Stock screeners can be wonderful tools to use for traders who want to find exactly the right stock that matches the right investment criteria (like price, P/E ratio, volume, industry, dividend yield, etc). Virtually every major online brokerage offers stock screeners, as do most finance websites and even stock exchanges. I highly recommend taking advantage of them.
If you are interested in Canadian stocks, then Canadian stock screeners are probably right up your alley. They are especially useful for non-Canadian investors who probably aren’t very familiar with the gamut of Canadian stocks available off the top of their head.
I’ll give you an overview of Canadian stock screeners, explain how to find them, give tips on making the most of these handy tools for trading, and recommend the ones I think are most useful.
What are Canadian Stock Screeners – and Where Can I Find One?
Stock screeners, as we discussed, are pretty standard across the industry. You can get a stock screener for free, or you can pay for a screener with extra features. Some premium tools, for example, give you access to real-time quotes that normally cost money and can only be found on premium stock trading platforms.
If you are merely looking for basic info to narrow down the thousands of stocks out there – the Toronto Stock Exchange (TSX) alone has 1,500 – a free stock screener will work wonders. If you want a little more, you’ll probably have to pay for a premium service, but that is a small investment compared to the capability it gives you.
Canadian stock screeners are pretty useful because Canada, like the United States and a few other countries, has several stock exchanges. The main exchange by far is the Toronto Stock Exchange. There is also an exchange for smaller, emerging companies that are too small for the Toronto exchange; this is called the TSX Venture Exchange (TSXV) and it lists over 2,000 companies with a market capitalization usually north of $60 billion.
Between the two, you can choose from over 3,500 stocks across a wide variety of sectors and industries that vary significantly in size and value. The Toronto Stock Exchange has the distinction of having the greatest number of companies in the mining and oil & gas industries in any exchange across the globe, which isn’t surprising given how big of a percentage of Canada’s economy those industries form.
The first place to find a Canadian stock screener is your brokerage platform. For starters, make sure you can even trade Canadian stocks through your broker. If you can, they may have a screener built into the platform, and maybe even integrated with other key features (like quotes, charts, and financial data) that make studying stocks easy.
If that’s not the case, you can try a few free screeners. One popular screener is the one offered by TMX Money. I like this screener because it gives you a solid base of criteria – allowing you to sort by sector, exchange, share price, market cap, earnings per share, annual income growth, institutional holdings, and other key metrics – while also giving you access to all Canadian exchanges. You can also sort by dividend rate, yield, and average if you’re looking for a solid dividend-paying income stock, and make use of advanced metrics like EBITDA margin, 50 and 200-day moving averages, and post-tax profit margin for continued operations.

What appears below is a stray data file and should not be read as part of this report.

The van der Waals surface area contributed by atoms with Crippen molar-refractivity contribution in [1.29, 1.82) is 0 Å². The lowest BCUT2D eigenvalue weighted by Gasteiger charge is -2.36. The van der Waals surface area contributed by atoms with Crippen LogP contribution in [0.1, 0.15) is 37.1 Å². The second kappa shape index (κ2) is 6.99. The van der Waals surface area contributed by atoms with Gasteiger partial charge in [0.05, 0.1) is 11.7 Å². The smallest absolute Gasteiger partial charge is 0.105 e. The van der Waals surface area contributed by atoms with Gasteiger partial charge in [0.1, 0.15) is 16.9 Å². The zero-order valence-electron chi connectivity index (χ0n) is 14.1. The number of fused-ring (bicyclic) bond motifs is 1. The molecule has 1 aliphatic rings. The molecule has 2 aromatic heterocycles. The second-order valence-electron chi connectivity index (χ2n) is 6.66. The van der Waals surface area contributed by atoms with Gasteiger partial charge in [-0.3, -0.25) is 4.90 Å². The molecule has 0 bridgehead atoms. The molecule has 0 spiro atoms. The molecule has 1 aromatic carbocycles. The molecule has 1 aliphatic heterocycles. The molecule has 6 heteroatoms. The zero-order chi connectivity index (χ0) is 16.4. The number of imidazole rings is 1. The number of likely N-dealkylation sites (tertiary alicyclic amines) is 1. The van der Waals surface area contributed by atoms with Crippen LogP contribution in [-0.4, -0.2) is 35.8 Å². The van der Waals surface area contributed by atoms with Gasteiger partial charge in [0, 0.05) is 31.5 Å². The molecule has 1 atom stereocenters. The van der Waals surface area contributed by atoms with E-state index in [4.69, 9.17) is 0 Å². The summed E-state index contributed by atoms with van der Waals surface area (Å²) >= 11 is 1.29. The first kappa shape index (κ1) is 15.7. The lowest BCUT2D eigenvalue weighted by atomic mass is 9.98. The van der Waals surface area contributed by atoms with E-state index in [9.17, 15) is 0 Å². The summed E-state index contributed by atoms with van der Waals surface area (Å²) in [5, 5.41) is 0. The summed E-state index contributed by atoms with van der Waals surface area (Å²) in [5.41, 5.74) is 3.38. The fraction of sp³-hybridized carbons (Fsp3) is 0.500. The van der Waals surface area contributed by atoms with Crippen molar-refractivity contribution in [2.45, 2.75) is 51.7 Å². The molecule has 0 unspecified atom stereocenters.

For paid screeners, turn to market analysis companies, who usually have basic screeners beefed up with premium options like stock recommendations, rankings, and other nice features. The screener offered by Zacks Investment Research is a good example. You can pay extra for Zacks’ professional analysis of Canadian stocks to go along with a robust slate of options. ChartSmart also offers screening and charting software for Canadian stocks; it is a paid service but does come with a 10-day free trial.
Using the Screener to Your Advantage
I always tell people that the number one rule of using stock screeners is to actually know the fundamentals of the market you’re trying to enter. Canadian markets can be different animals than American, British, or European markets primarily because the sector/industry composition is different. As a result, economic forces impact Canadian markets in a way that may be different from their impact on American markets, and vice-versa.
By understanding the core fundamentals of a certain market, you know which criteria are important for your particular market. Canadian markets are awash in tech companies and those involved in natural resources. The P/E ratio for these industries, for example, will be dramatically different (much higher with oil companies than with electronics companies, for example). Avoid comparing apples to oranges with your screener and you’ll be able to more accurately pull the stocks you want.
Also, avoid being too specific. You may want a stock that has a certain amount of variables, and that’s fine, but being too specific means you are narrowing your trading range to only one or two stocks at a time – which greatly increases your risk and exposure to downturns and losses.
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